I wasn't aware of the GNU Octave project until I saw a post on Reddit that it had hit version 4.0.0. If you're not familiar with it either, here's a brief overview:
GNU Octave is a high-level interpreted language, primarily intended for numerical computations. It provides capabilities for the numerical solution of linear and nonlinear problems, and for performing other numerical experiments. It also provides extensive graphics capabilities for data visualization and manipulation.
So why is this exciting? Aside from a Windows installer for all you people too lazy to switch to GNU/Linux, it apparently finally got a GUI (kind of a must for "modern" software):
Octave 4.0 is a major new release with many new features, including a graphical user interface, support for classdef object-oriented programming, better compatibility with Matlab, and many new and improved functions.
You can also get the full list of user-visible changes here.
Share and enjoy!
(Score: 2) by MichaelDavidCrawford on Monday June 01 2015, @09:53PM
I've never actually use it as I prefer to write numerical code in C++. Sometimes I write it in FORTRAN but I do so when working with someone else's FORTRAN code such as CERNLIB.
What leads me to regard MatLab as so bad is its programming language. While I haven't written any I have attempted yet strictly speaking failed to read some. While I can see the point of a Free Software clone, the clone of garbage is still garbage.
Ironically MatLab experience is a common requirement for embedded systems employment. That means I can't even apply for a lot of work I would otherwise be quite good at, as Computational Physics was my main area of focus during my studies both at Caltech and at UCSC. It's much like my recent gripe about being required to have a GitHub account - it doesn't count that one maintains one's own git repo; that's not the same as having an account that any damn fool can sign up for.
Yes I Have No Bananas. [gofundme.com]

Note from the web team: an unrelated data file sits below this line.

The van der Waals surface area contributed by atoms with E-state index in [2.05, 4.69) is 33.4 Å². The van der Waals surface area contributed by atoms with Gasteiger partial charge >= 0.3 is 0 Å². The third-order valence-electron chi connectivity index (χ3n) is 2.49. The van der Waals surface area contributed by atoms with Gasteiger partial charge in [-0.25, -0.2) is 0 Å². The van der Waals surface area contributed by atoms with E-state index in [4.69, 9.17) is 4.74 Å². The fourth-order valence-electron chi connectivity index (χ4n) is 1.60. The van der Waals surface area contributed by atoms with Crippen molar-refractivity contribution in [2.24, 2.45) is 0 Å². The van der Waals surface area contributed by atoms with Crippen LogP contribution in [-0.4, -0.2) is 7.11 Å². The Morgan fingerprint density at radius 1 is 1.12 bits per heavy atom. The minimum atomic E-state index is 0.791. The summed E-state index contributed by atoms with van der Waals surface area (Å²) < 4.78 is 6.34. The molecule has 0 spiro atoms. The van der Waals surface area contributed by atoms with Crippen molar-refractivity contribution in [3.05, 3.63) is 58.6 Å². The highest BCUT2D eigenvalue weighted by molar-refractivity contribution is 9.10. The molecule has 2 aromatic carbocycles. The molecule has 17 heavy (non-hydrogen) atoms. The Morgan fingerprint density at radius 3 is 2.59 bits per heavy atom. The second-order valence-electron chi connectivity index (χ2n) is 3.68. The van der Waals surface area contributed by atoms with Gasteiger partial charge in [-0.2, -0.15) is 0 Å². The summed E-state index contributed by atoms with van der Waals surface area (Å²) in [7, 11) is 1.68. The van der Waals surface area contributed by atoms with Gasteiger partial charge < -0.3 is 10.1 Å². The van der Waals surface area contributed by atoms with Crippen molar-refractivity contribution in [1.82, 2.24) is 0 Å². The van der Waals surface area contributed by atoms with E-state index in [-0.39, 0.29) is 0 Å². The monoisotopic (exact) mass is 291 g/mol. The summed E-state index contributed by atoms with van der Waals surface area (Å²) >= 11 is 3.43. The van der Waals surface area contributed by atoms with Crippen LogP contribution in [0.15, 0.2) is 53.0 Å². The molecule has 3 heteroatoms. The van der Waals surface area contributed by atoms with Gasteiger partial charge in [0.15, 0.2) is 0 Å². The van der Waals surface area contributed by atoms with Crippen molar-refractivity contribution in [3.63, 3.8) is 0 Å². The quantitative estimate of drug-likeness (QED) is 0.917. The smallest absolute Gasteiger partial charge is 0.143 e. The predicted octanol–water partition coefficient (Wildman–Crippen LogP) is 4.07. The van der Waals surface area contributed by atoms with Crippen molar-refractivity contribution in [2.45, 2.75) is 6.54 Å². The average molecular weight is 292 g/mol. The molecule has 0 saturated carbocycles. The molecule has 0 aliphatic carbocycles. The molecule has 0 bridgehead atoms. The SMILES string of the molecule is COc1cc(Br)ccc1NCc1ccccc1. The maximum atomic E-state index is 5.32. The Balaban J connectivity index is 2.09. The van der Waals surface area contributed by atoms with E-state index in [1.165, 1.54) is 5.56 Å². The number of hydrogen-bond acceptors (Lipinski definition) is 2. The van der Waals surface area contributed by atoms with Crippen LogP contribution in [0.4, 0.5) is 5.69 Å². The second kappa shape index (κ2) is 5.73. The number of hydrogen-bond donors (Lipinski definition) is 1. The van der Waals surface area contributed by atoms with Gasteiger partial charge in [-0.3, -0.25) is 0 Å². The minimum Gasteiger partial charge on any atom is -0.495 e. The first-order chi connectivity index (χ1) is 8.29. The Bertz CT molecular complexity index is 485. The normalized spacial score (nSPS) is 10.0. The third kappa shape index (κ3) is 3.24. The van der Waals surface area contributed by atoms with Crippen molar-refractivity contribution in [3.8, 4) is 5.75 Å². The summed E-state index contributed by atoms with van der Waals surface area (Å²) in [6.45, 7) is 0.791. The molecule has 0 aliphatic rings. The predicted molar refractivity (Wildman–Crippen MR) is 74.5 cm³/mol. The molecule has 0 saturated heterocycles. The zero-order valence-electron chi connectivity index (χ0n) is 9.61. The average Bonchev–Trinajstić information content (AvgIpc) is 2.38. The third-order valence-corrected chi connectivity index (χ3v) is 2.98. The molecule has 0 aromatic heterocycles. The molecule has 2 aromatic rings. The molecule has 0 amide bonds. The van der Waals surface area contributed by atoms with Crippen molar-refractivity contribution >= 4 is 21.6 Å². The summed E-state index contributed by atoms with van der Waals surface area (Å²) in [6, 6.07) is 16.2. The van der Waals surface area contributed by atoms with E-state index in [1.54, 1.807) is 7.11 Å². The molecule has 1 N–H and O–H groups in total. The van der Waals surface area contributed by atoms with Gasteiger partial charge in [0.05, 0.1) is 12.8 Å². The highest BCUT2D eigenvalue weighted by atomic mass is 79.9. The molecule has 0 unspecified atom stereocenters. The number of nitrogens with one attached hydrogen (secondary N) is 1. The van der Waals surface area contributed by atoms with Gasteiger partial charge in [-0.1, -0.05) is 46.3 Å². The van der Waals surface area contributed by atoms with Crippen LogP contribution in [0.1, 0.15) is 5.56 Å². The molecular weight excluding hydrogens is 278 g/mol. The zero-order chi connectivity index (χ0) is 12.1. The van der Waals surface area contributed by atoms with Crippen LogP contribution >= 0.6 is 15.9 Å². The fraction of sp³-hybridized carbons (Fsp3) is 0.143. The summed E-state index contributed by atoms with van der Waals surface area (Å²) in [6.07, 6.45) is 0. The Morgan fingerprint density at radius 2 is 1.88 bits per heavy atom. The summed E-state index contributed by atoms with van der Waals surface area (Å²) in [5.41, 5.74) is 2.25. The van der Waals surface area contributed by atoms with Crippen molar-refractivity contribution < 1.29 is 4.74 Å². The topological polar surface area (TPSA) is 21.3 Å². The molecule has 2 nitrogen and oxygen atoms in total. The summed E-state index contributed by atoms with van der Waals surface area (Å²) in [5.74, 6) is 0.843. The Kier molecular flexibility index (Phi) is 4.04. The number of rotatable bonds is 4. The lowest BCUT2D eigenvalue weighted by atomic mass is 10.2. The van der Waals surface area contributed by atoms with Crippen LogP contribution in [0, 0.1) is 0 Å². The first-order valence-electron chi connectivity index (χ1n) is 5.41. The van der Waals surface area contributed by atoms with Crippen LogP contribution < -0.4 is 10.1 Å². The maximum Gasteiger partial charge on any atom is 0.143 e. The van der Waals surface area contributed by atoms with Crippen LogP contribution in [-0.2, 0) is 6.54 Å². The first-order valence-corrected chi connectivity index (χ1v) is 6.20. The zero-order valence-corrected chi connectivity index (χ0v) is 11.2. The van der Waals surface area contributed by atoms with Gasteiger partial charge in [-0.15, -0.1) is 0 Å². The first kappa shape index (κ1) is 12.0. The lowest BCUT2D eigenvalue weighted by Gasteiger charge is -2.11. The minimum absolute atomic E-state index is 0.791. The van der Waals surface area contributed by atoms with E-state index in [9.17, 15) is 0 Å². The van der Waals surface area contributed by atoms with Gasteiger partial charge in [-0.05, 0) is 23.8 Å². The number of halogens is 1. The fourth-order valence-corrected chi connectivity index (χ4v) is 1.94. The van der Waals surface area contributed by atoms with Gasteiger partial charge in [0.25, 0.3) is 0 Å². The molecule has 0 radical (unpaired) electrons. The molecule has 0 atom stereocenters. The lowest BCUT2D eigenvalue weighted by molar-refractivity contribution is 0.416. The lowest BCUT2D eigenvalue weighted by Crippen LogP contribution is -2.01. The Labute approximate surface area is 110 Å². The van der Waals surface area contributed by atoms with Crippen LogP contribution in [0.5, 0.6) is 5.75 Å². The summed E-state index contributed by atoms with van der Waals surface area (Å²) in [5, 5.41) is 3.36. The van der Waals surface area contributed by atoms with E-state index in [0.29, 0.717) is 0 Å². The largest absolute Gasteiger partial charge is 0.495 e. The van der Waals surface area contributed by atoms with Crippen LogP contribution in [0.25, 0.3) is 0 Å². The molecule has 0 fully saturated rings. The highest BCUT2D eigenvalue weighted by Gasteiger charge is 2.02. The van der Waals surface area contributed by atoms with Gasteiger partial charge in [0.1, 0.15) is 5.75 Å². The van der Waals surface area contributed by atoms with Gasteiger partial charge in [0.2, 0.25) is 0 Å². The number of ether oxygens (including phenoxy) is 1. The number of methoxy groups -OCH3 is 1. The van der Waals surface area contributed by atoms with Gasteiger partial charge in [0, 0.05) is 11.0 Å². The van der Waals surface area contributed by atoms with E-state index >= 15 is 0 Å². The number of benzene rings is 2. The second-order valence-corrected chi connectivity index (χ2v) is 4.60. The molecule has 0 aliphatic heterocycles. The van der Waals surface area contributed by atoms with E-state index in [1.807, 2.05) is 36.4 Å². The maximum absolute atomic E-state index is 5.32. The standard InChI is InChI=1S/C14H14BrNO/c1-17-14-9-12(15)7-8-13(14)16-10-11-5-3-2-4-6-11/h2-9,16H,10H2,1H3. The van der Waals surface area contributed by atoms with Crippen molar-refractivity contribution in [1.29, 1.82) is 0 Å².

(Score: 2) by novak on Tuesday June 02 2015, @09:39PM
As someone who has written matlab professionally, I agree entirely. The language is poorly made for general use and extremely slow. Just play around with named pipes on linux and you'll see what I mean. When analyzing non-trivial data sets who in their right mind would choose an interpreted language with java internals? Not a real numerical programmer. For problems involving dynamic allocation of large amounts of memory it clocks in (according to my benchmarks) about 2X slower than python and 100x slower than C or FORTRAN.
But because it has a nice GUI and is given to universities for free it is seen as a valid software language instead of a $20K desktop version of a graphing calculator. But how many undergrads even know what a runge-kutta solver is, let alone how to write their own? People tell them to "just use matlab" and they do, to the detriment of the entire industry.
novak
(Score: 2) by MichaelDavidCrawford on Wednesday June 03 2015, @01:32AM
I told my students to use any language they pleased. Most used either basic or fortran; I learned C when I took the course myself. Someone I call "Cipher" used APL, went on to get a PhD in Math and is now an NSA cryptologist.
But now that same class uses MATLAB. That doesn't make a whole lot of sense to me; I'd think that they'd want to teach people to create programs like MATLAB. For Caltech's Computational Physics to use MATLAB would be like Ford Motor Company employing the United Auto Workers to ride around in taxicabs.
We were taught runge-kutta right from the start. My very favorite program - that I still have though not readily at hand - was a planetary orbit simulation, written in basic, in which a rogue star captures the earth then flings it into interstellar space.
You'd think a program like that, in basic on an 8086 would be quite slow, or at least inaccurate but no it was fast, and the orbits would stay elliptical for quite a long time if that rogue star didn't turn up.
Yes I Have No Bananas. [gofundme.com]
(Score: 2) by novak on Wednesday June 03 2015, @04:13PM
Very cool. I did some orbital mechanics simulations myself, including a differential corrections algorithm for L1 halo orbits and a 3-DOF reentry simulator, and I usually program in C. I'm at a much lower level of education than you as I only have a bachelor's degree but there are still some of us who learn how to program properly, even with matlab everywhere.
novak